Interplay founder and Wasteland co-creator Brian Fargo has laid into the depressing state of the publisher model, offering some rare insight into the rough treatment many developers are allegedly subject to.
Speaking in an interview with Ripten, Fargo explained that word rarely gets out about how destructive the relationship between publisher and developer can be because those affected fear "they'll never get another contract" if they blow the whistle.
He then went on to highlight the recent controversy over Bethesda's refusal to pay developer Obsidian a bonus for Fallout: New Vegas as a prime example.
"There is more tension than you can believe. You would not believe the stories you hear about how developers are treated by publishers these days. It is abysmal," he said.
"Look at the most recent one with those poor guys at Obsidian. They did Fallout: New Vegas, the ship date got moved up and, who does the QA on a project? The publisher is always in charge of QA.
"When a project goes out buggy, it's not the developer. The developer never says, 'I refuse to fix the bug,' or, 'I don't know how.' They never do that. It's the publisher that does the QA, so if a product goes out buggy, it's not the developer's fault.
"So, [New Vegas] goes out buggy and they didn't do the QA, their ship date got moved up and they missed their Metacritic rating by one point. Did they get a bonus? No. Do you think that's fair? I tried to get some of my publisher friends, who I used to make a lot of money for, to donate. Do you think they donated? No. Their employees did."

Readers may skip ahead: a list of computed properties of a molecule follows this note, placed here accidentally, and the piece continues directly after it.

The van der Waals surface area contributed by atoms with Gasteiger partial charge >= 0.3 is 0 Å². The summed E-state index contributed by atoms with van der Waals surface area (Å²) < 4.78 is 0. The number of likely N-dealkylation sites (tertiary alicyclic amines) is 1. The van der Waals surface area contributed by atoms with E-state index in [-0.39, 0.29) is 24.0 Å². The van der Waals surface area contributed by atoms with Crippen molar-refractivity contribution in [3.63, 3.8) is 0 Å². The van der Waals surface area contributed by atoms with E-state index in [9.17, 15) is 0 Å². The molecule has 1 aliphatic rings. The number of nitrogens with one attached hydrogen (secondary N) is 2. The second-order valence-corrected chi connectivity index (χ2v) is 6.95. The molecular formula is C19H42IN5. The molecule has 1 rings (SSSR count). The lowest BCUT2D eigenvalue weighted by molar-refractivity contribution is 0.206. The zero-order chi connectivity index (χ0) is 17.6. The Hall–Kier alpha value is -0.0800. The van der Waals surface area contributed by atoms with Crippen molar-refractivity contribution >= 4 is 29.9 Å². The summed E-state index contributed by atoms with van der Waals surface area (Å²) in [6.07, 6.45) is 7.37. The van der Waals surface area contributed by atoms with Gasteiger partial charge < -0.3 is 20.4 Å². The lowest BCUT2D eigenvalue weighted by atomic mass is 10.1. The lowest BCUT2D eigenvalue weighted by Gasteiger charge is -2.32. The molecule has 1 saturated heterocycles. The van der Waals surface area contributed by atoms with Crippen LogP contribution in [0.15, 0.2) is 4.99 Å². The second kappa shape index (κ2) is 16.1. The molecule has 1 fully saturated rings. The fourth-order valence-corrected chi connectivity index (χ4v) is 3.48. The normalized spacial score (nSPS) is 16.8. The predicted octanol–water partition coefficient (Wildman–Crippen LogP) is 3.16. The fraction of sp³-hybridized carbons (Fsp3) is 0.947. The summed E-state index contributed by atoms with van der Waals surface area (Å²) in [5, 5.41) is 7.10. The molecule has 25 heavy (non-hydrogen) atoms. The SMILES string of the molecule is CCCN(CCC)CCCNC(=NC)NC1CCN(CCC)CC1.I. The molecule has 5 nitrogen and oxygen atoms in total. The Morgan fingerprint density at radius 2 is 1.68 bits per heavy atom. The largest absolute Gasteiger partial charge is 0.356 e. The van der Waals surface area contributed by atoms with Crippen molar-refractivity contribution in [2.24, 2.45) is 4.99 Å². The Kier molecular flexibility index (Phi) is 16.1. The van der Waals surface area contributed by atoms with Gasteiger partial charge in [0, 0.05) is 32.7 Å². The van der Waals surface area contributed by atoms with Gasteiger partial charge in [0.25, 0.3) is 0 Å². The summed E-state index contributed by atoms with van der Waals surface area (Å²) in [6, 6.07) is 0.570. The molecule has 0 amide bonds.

Elsewhere in the interview, Fargo discussed how having a publisher on board can greatly inflate the cost of making a game.
"At least [by] 25 per cent," he estimated.
"In some cases, 35 per cent, because sometimes they insist on taking over functions like doing all the casting and audio recording, where they would spend way more than what we would, if it was our money. I mean, it is our money, because it's advances, but they insist on taking it over."
Fargo also recounted a few torrid tales of what he went through while trying to pitch a Wasteland sequel to outside publishers. He claims he took the idea to every major publisher, and was turned down by every single one.
There's a happy ending of course. Fargo recently took his sequel pitch to Kickstarter, successfully raising over $1.6 million from fan pledges.
For the rest of the interview with Brian Fargo, head over to Ripten.